Ribozymes are small and versatile nucleic acids that can cleave RNAs at specific sites. These molecules have great potential to be used as effective gene-therapeutic agents. However, because of the limitation for cleavable sequences within the target mRNA, in some cases conventional ribozymes have failed to exhibit precise cleavage specificity. A maxizyme is the dimer of minimized ribozymes (minizymes), which can specifically cleave two distinct target sites. The maxizyme also has an allosteric function in that it can form an active conformation and cleave the two target sites only when it recognizes two distinct target sites. We demonstrated previously that an allosterically controllable maxizyme was a powerful tool in the disruption of an abnormal chimeric RNA (bcr-abl) in cells and in mice. Furthermore, more than five custom-designed maxizymes have clearly demonstrated these allosteric functions in vitro and in vivo. Thus, maxizyme technology is not limited to one specific case, but may have broad general applicability in molecular biology and in molecular gene therapy.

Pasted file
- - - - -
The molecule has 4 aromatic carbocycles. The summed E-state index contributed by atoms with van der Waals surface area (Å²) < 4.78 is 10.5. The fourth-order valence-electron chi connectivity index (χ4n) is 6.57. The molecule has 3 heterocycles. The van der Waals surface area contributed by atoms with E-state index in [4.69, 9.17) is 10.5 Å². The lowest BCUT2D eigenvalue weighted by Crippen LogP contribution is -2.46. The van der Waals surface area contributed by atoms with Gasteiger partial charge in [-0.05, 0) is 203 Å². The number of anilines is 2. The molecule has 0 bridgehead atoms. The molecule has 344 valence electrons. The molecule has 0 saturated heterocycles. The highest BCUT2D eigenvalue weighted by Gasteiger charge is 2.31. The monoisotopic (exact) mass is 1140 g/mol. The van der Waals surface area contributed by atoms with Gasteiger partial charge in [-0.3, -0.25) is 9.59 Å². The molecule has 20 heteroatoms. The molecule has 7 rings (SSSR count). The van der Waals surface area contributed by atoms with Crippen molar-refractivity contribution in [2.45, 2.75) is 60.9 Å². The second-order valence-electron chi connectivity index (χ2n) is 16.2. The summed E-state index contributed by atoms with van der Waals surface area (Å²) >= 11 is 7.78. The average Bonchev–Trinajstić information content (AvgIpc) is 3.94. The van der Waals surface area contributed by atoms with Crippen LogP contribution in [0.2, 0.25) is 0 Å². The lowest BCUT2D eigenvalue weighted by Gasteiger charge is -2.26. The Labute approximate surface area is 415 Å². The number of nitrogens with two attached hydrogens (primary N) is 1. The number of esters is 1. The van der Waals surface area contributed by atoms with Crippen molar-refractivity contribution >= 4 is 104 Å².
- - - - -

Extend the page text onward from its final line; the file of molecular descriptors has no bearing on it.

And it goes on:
KeywordsVortex Adenosine Electrophoresis MgCl2 Ampicillin
- 2.Gesteland, R. F., Cech, T. R., and Atkins, J. F. (1999) The RNA World, 2nd ed. Cold Spring Harbor Laboratory Press, Cold Spring Harbor, NY.Google Scholar
- 4.Kawasaki, H., Suyama, E., Iyo, M., and Taira, K. (2003) siRNAs generated by recombinant human Dicer induce specific and significant but target site-independent gene silencing in human cells. EMBO J., in press.Google Scholar
- 5.Krupp, G. and Gaur, R. K. (eds.) (2000) Ribozyme, Biochemistry and Biotechnology. Eaton Publishing Natick, MA.Google Scholar
- 8.Kuwabara, T., Warashina, M., Nakayama, A., Ohkawa, J., and Taira, K. (1999) Novel tRNAVal-heterodimeric maxizymes with high potential as gene-inactivating agents: Simultaneous cleavage at two sites in HIV-1 tat mRNA in cultured cells. Proc. Natl. Acad. Sci. USA 96, 1886–1891.PubMedCrossRefGoogle Scholar
- 10.Tanabe, T., Kuwabara, T., Warashina, M., Tani, K., Taira, K., and Asano, S. (2000) Oncogene inactivation in a mouse model: tissue invasion by leukaemic cells is stalled by loading them with a designer ribozyme. Nature 406, 473,474.Google Scholar
- 11.Surekha, M., Zinged (2001) Cancer genes. Curr. Sci. 81, 5.Google Scholar